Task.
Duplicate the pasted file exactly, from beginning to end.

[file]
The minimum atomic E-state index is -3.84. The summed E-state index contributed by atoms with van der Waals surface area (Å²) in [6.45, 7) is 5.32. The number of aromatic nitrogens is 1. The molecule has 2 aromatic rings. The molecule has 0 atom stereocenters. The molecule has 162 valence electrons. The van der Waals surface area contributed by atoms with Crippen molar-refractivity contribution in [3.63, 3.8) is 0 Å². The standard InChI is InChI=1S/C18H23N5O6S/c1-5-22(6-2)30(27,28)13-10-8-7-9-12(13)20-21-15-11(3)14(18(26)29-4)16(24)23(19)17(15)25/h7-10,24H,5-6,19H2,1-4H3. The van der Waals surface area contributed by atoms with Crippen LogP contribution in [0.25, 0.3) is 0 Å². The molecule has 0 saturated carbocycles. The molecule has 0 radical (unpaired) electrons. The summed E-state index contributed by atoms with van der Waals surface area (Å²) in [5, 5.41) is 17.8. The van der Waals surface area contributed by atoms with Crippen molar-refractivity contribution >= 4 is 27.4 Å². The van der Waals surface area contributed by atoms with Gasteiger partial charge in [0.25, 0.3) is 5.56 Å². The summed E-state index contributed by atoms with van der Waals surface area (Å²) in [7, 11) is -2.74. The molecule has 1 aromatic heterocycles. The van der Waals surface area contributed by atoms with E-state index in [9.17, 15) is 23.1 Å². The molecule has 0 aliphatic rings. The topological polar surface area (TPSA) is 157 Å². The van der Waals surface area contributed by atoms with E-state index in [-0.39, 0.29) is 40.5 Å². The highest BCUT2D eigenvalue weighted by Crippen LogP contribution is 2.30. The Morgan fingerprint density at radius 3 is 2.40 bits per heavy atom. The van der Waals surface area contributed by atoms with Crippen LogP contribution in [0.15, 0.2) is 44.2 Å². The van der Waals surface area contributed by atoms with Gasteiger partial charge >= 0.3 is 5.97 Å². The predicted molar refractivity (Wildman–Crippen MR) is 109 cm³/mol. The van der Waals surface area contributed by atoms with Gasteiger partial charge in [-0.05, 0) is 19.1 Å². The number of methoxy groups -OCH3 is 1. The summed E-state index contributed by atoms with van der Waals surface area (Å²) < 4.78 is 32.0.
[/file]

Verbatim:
The minimum atomic E-state index is -3.84. The summed E-state index contributed by atoms with van der Waals surface area (Å²) in [6.45, 7) is 5.32. The number of aromatic nitrogens is 1. The molecule has 2 aromatic rings. The molecule has 0 atom stereocenters. The molecule has 162 valence electrons. The van der Waals surface area contributed by atoms with Crippen molar-refractivity contribution in [3.63, 3.8) is 0 Å². The standard InChI is InChI=1S/C18H23N5O6S/c1-5-22(6-2)30(27,28)13-10-8-7-9-12(13)20-21-15-11(3)14(18(26)29-4)16(24)23(19)17(15)25/h7-10,24H,5-6,19H2,1-4H3. The van der Waals surface area contributed by atoms with Crippen LogP contribution in [0.25, 0.3) is 0 Å². The molecule has 0 saturated carbocycles. The molecule has 0 radical (unpaired) electrons. The summed E-state index contributed by atoms with van der Waals surface area (Å²) in [5, 5.41) is 17.8. The van der Waals surface area contributed by atoms with Crippen molar-refractivity contribution >= 4 is 27.4 Å². The van der Waals surface area contributed by atoms with Gasteiger partial charge in [0.25, 0.3) is 5.56 Å². The summed E-state index contributed by atoms with van der Waals surface area (Å²) in [7, 11) is -2.74. The molecule has 1 aromatic heterocycles. The van der Waals surface area contributed by atoms with E-state index in [9.17, 15) is 23.1 Å². The molecule has 0 aliphatic rings. The topological polar surface area (TPSA) is 157 Å². The van der Waals surface area contributed by atoms with E-state index in [-0.39, 0.29) is 40.5 Å². The highest BCUT2D eigenvalue weighted by Crippen LogP contribution is 2.30. The Morgan fingerprint density at radius 3 is 2.40 bits per heavy atom. The van der Waals surface area contributed by atoms with Crippen LogP contribution in [0.15, 0.2) is 44.2 Å². The van der Waals surface area contributed by atoms with Gasteiger partial charge >= 0.3 is 5.97 Å². The predicted molar refractivity (Wildman–Crippen MR) is 109 cm³/mol. The van der Waals surface area contributed by atoms with Gasteiger partial charge in [-0.05, 0) is 19.1 Å². The number of methoxy groups -OCH3 is 1. The summed E-state index contributed by atoms with van der Waals surface area (Å²) < 4.78 is 32.0.